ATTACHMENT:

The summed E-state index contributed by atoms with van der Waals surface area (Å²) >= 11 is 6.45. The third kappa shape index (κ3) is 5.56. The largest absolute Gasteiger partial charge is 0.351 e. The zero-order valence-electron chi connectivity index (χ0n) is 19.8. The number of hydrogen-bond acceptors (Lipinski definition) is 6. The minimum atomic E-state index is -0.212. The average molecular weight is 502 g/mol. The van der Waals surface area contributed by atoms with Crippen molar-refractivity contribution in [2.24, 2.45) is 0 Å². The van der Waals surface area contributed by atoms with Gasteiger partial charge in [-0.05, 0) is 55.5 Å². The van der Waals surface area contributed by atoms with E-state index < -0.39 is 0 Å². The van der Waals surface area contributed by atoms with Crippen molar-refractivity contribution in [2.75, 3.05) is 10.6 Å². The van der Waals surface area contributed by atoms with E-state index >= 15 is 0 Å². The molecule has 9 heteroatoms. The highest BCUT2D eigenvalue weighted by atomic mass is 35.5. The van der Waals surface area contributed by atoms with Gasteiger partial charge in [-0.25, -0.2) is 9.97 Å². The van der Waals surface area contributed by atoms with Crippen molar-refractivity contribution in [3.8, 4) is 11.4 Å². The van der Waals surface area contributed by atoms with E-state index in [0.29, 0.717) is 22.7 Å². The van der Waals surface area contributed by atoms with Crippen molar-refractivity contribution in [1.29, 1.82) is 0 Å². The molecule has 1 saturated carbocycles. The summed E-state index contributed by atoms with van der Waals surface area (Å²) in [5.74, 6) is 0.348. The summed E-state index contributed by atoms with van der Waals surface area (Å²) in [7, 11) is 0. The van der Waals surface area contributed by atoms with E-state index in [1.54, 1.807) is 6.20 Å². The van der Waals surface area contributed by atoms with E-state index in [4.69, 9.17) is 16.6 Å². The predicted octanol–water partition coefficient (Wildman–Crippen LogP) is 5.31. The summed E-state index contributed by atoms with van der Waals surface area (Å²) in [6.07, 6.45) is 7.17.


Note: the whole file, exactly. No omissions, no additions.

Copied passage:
The summed E-state index contributed by atoms with van der Waals surface area (Å²) >= 11 is 6.45. The third kappa shape index (κ3) is 5.56. The largest absolute Gasteiger partial charge is 0.351 e. The zero-order valence-electron chi connectivity index (χ0n) is 19.8. The number of hydrogen-bond acceptors (Lipinski definition) is 6. The minimum atomic E-state index is -0.212. The average molecular weight is 502 g/mol. The van der Waals surface area contributed by atoms with Crippen molar-refractivity contribution in [2.24, 2.45) is 0 Å². The van der Waals surface area contributed by atoms with Gasteiger partial charge in [-0.05, 0) is 55.5 Å². The van der Waals surface area contributed by atoms with E-state index < -0.39 is 0 Å². The van der Waals surface area contributed by atoms with Crippen molar-refractivity contribution in [2.75, 3.05) is 10.6 Å². The van der Waals surface area contributed by atoms with E-state index >= 15 is 0 Å². The molecule has 9 heteroatoms. The highest BCUT2D eigenvalue weighted by atomic mass is 35.5. The van der Waals surface area contributed by atoms with Gasteiger partial charge in [-0.25, -0.2) is 9.97 Å². The van der Waals surface area contributed by atoms with Crippen molar-refractivity contribution in [3.8, 4) is 11.4 Å². The van der Waals surface area contributed by atoms with E-state index in [0.29, 0.717) is 22.7 Å². The van der Waals surface area contributed by atoms with Crippen molar-refractivity contribution in [1.29, 1.82) is 0 Å². The molecule has 1 saturated carbocycles. The summed E-state index contributed by atoms with van der Waals surface area (Å²) in [5.74, 6) is 0.348. The summed E-state index contributed by atoms with van der Waals surface area (Å²) in [7, 11) is 0. The van der Waals surface area contributed by atoms with E-state index in [1.54, 1.807) is 6.20 Å². The van der Waals surface area contributed by atoms with E-state index in [4.69, 9.17) is 16.6 Å². The predicted octanol–water partition coefficient (Wildman–Crippen LogP) is 5.31. The summed E-state index contributed by atoms with van der Waals surface area (Å²) in [6.07, 6.45) is 7.17.